West Virginia Wrestling


by Dr. Bill Welker

Weight Management: A Must for our Wrestlers, Part 2

In part one, we took a look at some of the new weight management procedures that have been incorporated in many states across the country. As a matter of fact, the WVSSAC is seriously considering "skinfold testing" as a mandatory procedure for determining certified minimum weight. I agree with their decision, for the sake of our matmen and the great sport of wrestling.

Now let me share some helpful facts and suggestions for wrestlers, parents, and coaches. Consider the following:

1. A wrestler should start at the beginning of the season (the first practice) to begin losing unwanted pounds to reach his certified minimum weight. In doing so, he should lose no more than three pounds a week. The loss of any more weight could lead to dehydration.

2. Do not "fast!" Fasting can cause your muscles to lose proteins for energy, even with body-fat present. Eat at least the minimum calories (approximately 2000) your body requires on a daily basis.

Not knowing any better, I learned to "fast." In fact, I had it down to a science, knowing I would drift 2 and 3/4 pounds in a 24-hour period. I am sure it cost me a couple of wins due to muscle weakness.

3. "Yo-Yo" dieting is a no-no! The greater the peaks and valleys in your body weight, the more difficult it is for your body to function correctly. It tends to hang on more tightly to each calorie, making the weight-reduction phase more difficult as the season progresses.

When I "Yo-Yo" dieted, I would often dream about eating, waking up panicky in the morning -- thinking I ate and was overweight. Don't you let your weight fluctuate more than a couple of pounds during the season. Then you'll dream about winning matches, not consuming food!

4. Finally, research shows that practicing proper methods of weight control are essential to maximizing your athletic performance. The psychological aspects are also positive; you'll feel mentally better because you feel good physically. Improper methods of dieting can only negatively affect your level of success on the mats.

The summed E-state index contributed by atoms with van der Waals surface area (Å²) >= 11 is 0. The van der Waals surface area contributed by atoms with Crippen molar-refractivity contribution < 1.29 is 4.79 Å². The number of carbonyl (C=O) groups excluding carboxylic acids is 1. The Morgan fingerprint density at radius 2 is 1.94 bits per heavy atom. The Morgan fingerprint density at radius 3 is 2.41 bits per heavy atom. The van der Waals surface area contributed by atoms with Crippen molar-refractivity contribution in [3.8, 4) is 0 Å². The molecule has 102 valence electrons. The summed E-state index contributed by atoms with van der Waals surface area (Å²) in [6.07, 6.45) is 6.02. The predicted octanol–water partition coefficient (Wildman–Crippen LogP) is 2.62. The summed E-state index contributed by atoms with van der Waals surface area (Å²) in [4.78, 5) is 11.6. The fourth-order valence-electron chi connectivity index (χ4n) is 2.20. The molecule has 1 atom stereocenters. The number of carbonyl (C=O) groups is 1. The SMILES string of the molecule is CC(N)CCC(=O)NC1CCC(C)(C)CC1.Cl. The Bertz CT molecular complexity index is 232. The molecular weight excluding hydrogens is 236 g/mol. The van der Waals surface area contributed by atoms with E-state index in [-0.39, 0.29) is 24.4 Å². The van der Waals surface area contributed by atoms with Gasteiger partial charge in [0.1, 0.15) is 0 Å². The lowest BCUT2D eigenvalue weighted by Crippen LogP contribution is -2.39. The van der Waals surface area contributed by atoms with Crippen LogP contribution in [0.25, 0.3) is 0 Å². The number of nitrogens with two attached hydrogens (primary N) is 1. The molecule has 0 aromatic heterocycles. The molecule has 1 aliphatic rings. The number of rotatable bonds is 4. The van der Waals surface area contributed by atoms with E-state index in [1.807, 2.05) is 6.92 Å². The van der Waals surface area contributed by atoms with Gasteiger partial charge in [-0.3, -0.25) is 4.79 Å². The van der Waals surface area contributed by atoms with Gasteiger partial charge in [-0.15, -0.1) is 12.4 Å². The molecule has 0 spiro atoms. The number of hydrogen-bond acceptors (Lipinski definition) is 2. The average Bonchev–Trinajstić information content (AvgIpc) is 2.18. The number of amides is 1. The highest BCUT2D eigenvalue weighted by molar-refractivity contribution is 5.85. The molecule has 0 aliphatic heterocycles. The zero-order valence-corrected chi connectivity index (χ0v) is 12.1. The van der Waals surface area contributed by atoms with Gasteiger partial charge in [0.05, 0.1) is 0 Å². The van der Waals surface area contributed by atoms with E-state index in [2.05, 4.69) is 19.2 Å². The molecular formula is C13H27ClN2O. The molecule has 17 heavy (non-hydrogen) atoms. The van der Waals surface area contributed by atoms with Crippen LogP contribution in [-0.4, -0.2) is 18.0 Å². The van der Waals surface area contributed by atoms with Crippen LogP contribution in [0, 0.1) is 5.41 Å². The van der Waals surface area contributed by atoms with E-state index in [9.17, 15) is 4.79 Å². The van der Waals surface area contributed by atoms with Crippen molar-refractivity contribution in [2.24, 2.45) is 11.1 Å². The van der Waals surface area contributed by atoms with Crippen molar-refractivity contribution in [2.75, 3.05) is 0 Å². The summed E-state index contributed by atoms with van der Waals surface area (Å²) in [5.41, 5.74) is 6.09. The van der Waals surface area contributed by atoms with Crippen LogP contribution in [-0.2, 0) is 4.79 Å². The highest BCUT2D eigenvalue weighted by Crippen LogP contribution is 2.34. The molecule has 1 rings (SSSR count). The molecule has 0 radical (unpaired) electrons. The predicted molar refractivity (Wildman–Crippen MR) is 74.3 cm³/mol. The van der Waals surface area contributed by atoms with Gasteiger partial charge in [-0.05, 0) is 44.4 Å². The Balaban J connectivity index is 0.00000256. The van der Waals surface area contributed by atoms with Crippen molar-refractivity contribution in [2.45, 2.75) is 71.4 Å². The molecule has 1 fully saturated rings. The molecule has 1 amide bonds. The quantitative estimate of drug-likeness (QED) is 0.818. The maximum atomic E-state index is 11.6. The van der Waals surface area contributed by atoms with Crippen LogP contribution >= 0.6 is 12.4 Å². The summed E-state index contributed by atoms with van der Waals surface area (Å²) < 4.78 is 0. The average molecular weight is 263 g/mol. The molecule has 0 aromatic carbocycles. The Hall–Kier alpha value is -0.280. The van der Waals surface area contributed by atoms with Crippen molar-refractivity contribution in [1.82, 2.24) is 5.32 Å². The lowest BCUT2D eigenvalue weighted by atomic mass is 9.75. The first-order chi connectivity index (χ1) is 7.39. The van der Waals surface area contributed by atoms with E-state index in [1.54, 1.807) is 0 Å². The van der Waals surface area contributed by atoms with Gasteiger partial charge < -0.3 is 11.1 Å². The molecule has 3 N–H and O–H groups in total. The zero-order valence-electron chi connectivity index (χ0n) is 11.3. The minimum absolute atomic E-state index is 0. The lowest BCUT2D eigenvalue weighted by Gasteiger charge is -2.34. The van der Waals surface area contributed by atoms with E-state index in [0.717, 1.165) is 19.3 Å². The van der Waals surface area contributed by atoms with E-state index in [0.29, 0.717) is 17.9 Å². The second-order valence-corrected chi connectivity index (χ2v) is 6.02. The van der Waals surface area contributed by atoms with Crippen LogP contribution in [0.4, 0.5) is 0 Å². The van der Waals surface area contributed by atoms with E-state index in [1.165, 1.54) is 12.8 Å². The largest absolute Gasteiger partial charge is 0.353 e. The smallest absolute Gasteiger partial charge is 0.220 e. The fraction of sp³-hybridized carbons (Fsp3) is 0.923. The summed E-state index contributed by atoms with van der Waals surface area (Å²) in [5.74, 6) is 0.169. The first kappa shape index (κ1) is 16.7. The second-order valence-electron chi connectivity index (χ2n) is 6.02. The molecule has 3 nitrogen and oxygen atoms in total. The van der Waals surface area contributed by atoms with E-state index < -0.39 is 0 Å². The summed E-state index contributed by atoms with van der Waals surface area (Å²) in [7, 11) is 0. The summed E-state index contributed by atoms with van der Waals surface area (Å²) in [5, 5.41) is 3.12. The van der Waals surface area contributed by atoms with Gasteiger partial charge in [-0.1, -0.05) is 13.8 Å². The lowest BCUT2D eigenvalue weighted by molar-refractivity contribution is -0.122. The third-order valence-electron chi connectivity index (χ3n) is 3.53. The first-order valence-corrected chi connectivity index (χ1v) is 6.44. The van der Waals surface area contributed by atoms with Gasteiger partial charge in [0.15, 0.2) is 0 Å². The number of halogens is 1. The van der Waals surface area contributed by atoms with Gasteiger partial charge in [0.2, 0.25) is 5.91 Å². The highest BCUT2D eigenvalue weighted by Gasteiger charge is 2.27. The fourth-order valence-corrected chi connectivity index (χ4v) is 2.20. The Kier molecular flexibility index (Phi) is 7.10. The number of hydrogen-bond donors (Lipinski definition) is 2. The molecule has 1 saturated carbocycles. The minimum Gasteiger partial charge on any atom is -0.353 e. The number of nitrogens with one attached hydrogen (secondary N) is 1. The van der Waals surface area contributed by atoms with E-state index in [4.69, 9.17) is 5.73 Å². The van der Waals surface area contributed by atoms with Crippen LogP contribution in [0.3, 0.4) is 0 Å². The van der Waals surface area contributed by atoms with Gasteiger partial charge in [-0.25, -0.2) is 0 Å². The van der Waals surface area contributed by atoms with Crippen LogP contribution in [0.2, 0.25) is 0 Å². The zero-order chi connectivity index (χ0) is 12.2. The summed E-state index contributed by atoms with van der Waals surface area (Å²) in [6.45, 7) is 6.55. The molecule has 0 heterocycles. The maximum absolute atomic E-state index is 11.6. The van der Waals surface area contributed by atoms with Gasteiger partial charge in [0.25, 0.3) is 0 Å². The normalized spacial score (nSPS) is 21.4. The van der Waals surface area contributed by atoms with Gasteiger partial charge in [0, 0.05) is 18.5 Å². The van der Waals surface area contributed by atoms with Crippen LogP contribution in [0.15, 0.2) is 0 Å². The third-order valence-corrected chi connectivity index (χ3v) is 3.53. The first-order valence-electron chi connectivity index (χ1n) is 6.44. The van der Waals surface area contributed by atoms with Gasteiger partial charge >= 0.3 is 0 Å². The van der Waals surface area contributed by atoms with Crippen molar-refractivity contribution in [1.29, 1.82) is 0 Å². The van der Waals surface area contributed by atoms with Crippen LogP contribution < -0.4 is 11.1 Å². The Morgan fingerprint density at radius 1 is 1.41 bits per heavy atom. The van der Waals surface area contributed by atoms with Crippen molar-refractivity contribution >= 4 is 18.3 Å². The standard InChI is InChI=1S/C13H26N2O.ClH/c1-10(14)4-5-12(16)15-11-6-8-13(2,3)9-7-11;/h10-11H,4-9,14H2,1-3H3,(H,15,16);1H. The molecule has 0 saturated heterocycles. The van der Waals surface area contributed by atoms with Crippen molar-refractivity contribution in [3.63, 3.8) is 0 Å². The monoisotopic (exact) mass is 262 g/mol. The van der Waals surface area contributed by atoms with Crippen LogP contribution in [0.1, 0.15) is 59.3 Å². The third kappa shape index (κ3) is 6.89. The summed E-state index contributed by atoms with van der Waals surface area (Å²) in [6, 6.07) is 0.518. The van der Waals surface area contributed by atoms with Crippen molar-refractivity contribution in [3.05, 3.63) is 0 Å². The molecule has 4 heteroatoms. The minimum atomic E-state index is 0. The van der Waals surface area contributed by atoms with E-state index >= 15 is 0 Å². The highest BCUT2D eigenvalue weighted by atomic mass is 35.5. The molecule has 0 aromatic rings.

Below are two "conditioning diet" menus that are excellent for wrestlers, and others who are concerned about having more control over their food intake. They were developed by the sports medicine community of the Wisconsin Interscholastic Athletic Association.


Breakfast: Orange Juice, 6 oz. (80 calories); English Muffin (140); Peanut Butter, IT (90); Medium Banana (100); Milk, 1 cup 2% (120) -- Total Calories: 530.

Lunch: Cheese Pizza, 2 slices (400); Milk, 1 cup 2% (120); Medium Apple (80) -- Total Calories: 600.

Dinner: Chicken & Noodles, 1 cup (300); Cooked Carrots, half cup (25); Lettuce Salad (10); Dressing, IT (60); Milk, 1 cup 2% (120) -- Total Calories: 515.

Snack: Milk, I cup 2% (120); Fig Bars, 5 (250) -- Total Calories: 370.



Breakfast: French Toast, 2 slices (300); Syrup, 2 oz. (200); Unsweetened Strawberries, 4 oz. (25); Milk, 1 cup 2% (120) -- Total Calories: 645

Lunch: Turkey Sandwich (Breast) on Bread, 2 slices (245); Lettuce & Tomato Slices (5); Lo-cal Mayonnaise, IT (30); Milk, I cup 2% (120) -- Total Calories: 400.

Dinner: Beef Stew, 2 cups (400); Dinner Roll, 1 (70); Margarine, It (35); Applesauce, 4 oz. (55); Milk, I cup 2% (120); Lo-cal Pudding, I cup (130); Vanilla Wafers, 6 (100) - Total Calories: 910.

Snack: Popcorn, 2 cups & no butter (60); Diet Soda, 12 oz. (0) -- Total Calories: 60.


In closing, peak physical performance involves hard-nose conditioning, a dedication to skill development, and nutritious eating habits With this synergistic combination, you will wrestle better knowing you have done everything possible to be the best!

"A man travels the world over in search of what he needs and returns home to find it. "
-- George Moore

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